FREE swimming in Wigan’s pools is to be axed.
The widely-praised scheme for under 16s and over-65s will hold its final sessions at the beginning of next month.
Council chiefs together with bosses at NHS Ashton, Leigh and Wigan have taken the decision to “reluctantly” withdraw funding for the provision provided by Wigan Leisure and Culture Trust (WLCT) in the borough’s leisure centres.
It was originally launched in a blaze of national headlines in 2005, with the aim of increasing levels of physical activity in young people.
The scheme produced good results over the first year and was extended to older people 12 months later.
But in 2010 the newly elected Government cancelled the national free swimming programme for under-16s and over-60s which meant the borough lost £274,500 funding.
Two months later the council agreed to retain free swimming for under-16s during the school holidays and also for pensioners.
Now, research carried out by Salford University has found that swimming numbers have not increased by the levels required to have a positive impact on child obesity levels.
Similar national research also shows that cost is not the main barrier to people swimming in public pools.
Although 18 million free swims were taken during the first year of the national scheme, around 83 per cent of those aged 60 and over and 73 per cent of those aged 16 and under would have gone swimming anyway, even if they had to pay for it.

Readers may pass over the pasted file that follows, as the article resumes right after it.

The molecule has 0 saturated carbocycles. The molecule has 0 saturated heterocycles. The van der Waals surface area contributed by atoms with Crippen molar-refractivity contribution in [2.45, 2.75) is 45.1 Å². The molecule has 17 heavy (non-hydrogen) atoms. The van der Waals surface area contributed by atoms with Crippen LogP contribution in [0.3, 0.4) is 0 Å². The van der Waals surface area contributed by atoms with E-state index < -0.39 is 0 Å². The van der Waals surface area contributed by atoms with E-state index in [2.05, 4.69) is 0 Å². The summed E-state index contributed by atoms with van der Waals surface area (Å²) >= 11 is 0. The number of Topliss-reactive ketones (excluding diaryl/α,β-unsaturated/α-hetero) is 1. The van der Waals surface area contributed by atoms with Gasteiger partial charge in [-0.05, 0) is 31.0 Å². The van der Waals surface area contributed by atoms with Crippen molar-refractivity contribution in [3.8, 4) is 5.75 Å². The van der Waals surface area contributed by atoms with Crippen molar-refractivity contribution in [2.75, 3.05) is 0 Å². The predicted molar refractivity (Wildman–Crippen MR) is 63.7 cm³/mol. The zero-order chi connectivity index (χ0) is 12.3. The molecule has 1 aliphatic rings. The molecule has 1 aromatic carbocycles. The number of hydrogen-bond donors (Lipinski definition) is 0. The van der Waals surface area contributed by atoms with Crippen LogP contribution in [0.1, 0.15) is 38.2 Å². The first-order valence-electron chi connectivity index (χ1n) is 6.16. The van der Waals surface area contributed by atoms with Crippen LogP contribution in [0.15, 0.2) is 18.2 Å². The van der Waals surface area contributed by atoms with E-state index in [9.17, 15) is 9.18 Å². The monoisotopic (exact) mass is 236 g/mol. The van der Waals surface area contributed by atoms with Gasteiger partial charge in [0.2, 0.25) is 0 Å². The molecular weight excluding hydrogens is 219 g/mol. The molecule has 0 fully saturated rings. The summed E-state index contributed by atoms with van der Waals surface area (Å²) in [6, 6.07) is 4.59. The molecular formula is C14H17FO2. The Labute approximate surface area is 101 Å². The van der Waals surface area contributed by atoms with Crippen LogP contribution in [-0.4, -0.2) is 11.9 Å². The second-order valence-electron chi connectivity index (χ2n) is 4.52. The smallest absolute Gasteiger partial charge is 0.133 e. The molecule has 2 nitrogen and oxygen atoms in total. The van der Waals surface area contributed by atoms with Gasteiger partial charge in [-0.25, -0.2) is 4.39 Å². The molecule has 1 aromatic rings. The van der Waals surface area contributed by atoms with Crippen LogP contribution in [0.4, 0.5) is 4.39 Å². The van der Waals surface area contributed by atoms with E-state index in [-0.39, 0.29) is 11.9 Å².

The initiative currently costs £106,000 to run, funded equally between Wigan Council and the NHS.
Council Cabinet Leisure member Coun Chris Ready said that ending the scheme had been “a very difficult decision.”
But he said the council had to make sure all resources were targeted towards the most vulnerable people in society, especially in the light of government funding reductions.
Evidence from Salford University found that total pool visits increased by 15.1 per cent in the year of the introduction of universal free swimming.
However this was not maintained in the second year which showed a decrease of 12.1 per cent which was similar to the experience at other UK free swimming programmes.
Rate of swimming participation from the borough’s most deprived communities was the same as for across the borough as a whole. And those people who used the free swim offer did not swim regularly.
Coun Ready said: ”Together with our NHS partners we continued to fund free swimming despite the government withdrawing the nationally funded scheme in 2010.
“We are very proud that we were the first authority in England to fund such a scheme, but evidence from recent years shows that the people we wanted to encourage to swim were not making use of it as much as we would’ve liked.
“In recent years, we have provided excellent new sports facilities such as at the Wigan Life Centre and Leigh Sports Village and we have a new strategy in place to help support community groups, sports clubs and other initiatives, ensuring that people have lots of opportunities to be fit and active.”